Shantikara, Śāntikara, Shanti-kara: 7 definitions
Shantikara means something in Hinduism, Sanskrit, the history of ancient India. If you want to know the exact meaning, history, etymology or English translation of this term then check out the descriptions on this page. Add your comment or reference to a book if you want to contribute to this summary article.
The Sanskrit term Śāntikara can be transliterated into English as Santikara or Shantikara, using the IAST transliteration scheme (?).
Kavya (poetry)Source: Wisdom Library: Kathāsaritsāgara
Śāntikara (शान्तिकर) is one of the two sons of Agnidatta: a Brāhman from the Mālava country, having two sons, Śaṅkaradatta and the other Śāntikara, according to the Kathāsaritsāgara, chapter 21. Their story is told by Piṅgalikā (a Brāhman woman) to Vāsavadattā in order to relate her history. Vāsavadattā is the queen-wife of Udayana (king of Vatsa).
The Kathāsaritsāgara (‘ocean of streams of story’), mentioning Śāntikara, is a famous Sanskrit epic story revolving around prince Naravāhanadatta and his quest to become the emperor of the vidyādharas (celestial beings). The work is said to have been an adaptation of Guṇāḍhya’s Bṛhatkathā consisting of 100,000 verses, which in turn is part of a larger work containing 700,000 verses.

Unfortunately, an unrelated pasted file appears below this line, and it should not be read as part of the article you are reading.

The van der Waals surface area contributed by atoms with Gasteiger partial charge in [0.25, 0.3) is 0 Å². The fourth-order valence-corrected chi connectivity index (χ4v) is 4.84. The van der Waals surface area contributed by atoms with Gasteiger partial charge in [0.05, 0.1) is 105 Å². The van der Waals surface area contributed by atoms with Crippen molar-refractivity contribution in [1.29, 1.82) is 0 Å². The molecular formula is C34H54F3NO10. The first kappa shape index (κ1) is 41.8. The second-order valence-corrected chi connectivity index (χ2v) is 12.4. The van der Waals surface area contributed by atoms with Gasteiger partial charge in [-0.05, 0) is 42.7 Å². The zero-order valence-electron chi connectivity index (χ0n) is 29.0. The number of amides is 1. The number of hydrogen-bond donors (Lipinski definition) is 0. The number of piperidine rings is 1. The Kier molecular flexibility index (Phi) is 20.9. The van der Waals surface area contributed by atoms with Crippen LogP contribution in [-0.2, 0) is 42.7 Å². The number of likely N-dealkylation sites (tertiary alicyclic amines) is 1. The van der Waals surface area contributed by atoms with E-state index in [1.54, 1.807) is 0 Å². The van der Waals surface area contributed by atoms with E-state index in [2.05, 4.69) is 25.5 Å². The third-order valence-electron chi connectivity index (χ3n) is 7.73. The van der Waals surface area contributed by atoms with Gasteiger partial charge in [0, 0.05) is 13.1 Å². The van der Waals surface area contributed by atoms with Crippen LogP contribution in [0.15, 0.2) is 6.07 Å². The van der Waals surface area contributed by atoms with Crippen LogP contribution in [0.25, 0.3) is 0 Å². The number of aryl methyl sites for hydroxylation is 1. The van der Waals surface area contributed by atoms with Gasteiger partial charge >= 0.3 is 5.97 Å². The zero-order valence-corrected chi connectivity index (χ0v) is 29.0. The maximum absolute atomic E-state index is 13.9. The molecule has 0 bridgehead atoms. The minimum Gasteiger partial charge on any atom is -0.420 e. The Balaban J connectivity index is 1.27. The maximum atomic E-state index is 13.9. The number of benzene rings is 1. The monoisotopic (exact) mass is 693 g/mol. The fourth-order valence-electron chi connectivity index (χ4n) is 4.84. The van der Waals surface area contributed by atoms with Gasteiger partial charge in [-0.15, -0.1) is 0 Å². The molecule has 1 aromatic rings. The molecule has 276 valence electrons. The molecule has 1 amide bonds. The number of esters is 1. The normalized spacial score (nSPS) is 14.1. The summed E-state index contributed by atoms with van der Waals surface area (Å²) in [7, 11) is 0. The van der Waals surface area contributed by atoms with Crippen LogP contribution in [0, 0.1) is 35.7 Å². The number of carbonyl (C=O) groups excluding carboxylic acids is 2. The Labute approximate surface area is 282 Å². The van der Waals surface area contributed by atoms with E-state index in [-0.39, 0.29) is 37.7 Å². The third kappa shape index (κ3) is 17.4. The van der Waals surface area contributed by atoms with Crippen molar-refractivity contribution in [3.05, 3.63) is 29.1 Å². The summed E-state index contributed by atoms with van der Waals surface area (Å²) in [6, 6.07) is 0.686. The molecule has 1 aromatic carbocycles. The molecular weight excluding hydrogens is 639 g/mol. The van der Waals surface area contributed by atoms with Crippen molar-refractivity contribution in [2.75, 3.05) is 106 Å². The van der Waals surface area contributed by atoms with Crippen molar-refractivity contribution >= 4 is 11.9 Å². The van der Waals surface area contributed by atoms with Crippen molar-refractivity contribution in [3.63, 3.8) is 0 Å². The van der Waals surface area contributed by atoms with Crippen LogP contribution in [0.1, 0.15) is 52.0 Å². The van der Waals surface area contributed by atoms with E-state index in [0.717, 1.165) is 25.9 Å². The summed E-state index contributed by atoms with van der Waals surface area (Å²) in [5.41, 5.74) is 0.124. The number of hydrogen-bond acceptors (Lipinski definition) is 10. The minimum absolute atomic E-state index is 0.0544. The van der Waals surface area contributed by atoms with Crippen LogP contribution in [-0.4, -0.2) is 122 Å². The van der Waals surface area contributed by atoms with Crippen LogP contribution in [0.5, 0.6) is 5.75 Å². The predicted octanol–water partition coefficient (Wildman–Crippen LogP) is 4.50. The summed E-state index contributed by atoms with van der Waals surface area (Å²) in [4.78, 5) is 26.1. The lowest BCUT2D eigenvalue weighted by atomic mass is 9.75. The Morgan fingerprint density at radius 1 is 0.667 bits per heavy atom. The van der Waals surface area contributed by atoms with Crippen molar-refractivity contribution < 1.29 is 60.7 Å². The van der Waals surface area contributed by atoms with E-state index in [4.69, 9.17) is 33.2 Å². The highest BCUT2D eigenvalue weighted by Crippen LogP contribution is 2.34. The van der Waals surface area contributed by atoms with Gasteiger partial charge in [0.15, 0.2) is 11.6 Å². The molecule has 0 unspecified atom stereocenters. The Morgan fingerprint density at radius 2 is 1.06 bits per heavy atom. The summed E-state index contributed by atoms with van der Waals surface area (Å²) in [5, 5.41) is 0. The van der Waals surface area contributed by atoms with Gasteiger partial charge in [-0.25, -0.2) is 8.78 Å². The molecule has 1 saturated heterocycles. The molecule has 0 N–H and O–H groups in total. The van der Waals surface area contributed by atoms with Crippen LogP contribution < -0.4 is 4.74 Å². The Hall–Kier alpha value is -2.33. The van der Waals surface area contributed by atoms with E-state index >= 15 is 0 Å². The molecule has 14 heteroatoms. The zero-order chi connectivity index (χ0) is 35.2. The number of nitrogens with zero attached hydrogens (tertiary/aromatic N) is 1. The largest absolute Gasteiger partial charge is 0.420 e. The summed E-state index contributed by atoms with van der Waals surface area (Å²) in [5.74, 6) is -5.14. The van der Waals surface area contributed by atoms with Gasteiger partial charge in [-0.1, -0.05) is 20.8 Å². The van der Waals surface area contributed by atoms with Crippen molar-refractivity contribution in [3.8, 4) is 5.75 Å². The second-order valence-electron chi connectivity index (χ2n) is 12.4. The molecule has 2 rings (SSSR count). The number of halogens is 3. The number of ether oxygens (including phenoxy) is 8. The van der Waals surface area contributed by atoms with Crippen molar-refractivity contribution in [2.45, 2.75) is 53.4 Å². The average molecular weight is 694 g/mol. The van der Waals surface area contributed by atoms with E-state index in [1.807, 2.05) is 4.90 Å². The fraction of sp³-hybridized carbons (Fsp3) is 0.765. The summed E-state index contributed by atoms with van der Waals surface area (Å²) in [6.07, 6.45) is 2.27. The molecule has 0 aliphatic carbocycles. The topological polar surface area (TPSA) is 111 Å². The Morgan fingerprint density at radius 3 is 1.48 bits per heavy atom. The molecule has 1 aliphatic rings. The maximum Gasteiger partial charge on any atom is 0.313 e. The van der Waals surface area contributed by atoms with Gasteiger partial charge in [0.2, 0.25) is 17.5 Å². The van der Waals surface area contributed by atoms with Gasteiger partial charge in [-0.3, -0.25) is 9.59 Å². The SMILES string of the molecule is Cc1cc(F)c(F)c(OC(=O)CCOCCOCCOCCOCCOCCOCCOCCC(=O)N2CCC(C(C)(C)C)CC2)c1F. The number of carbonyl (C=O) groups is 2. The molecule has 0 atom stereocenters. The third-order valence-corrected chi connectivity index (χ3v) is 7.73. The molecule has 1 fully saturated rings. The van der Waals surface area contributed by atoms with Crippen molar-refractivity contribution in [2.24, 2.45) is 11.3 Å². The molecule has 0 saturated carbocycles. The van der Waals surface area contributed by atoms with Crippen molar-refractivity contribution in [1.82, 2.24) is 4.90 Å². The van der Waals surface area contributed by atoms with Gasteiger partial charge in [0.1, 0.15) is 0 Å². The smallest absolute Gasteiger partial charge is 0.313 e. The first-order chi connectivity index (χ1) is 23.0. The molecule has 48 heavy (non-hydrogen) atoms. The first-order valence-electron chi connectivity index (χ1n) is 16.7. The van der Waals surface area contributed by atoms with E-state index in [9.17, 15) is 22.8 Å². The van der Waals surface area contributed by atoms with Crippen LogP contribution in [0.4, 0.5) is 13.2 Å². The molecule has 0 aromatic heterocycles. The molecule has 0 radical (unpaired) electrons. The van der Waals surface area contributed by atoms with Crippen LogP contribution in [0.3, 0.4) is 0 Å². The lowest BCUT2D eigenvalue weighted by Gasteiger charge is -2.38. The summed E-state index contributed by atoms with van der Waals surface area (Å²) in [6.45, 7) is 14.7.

Kavya (काव्य, kavya) refers to Sanskrit poetry, a popular ancient Indian tradition of literature. There have been many Sanskrit poets over the ages, hailing from ancient India and beyond. This topic includes mahakavya, or ‘epic poetry’ and natya, or ‘dramatic poetry’.
India history and geographySource: Cologne Digital Sanskrit Dictionaries: Indian Epigraphical Glossary
Śāntikāra.—(SITI), a temple priest; also known as Śāntiy- aḍigal and Śānti-śeyyān. Note: śāntikāra is defined in the “Indian epigraphical glossary” as it can be found on ancient inscriptions commonly written in Sanskrit, Prakrit or Dravidian languages.
The history of India traces the identification of countries, villages, towns and other regions of India, as well as royal dynasties, rulers, tribes, local festivities and traditions and regional languages. Ancient India enjoyed religious freedom and encourages the path of Dharma, a concept common to Buddhism, Hinduism, and Jainism.
Languages of India and abroad
Sanskrit dictionarySource: DDSA: The practical Sanskrit-English dictionary
Śāntikara (शान्तिकर).—a. soothing, pacifying.Source: Cologne Digital Sanskrit Dictionaries: Shabda-Sagara Sanskrit-English Dictionary
(-raḥ-rā-raṃ) Tranquillising, calming, appeasing, &c. E. śānti and kara who or what makes.Source: Cologne Digital Sanskrit Dictionaries: Monier-Williams Sanskrit-English Dictionary
1) Śāntikara (शान्तिकर):—[=śānti-kara] [from śānti > śānta] mfn. causing peace or prosperity, [Varāha-mihira’s Bṛhat-saṃhitā]
2) [v.s. ...] m. Name of a man, [Kathāsaritsāgara]Source: Cologne Digital Sanskrit Dictionaries: Yates Sanskrit-English Dictionary
Śāntikara (शान्तिकर):—[śānti-kara] (raḥ-rā-raṃ) a. Idem.
[Sanskrit to German]
Sanskrit, also spelled संस्कृतम् (saṃskṛtam), is an ancient language of India commonly seen as the grandmother of the Indo-European language family (even English!). Closely allied with Prakrit and Pali, Sanskrit is more exhaustive in both grammar and terms and has the most extensive collection of literature in the world, greatly surpassing its sister-languages Greek and Latin.
See also (Relevant definitions)
Starts with: Shantikarana.
Ends with: Ashantikara.
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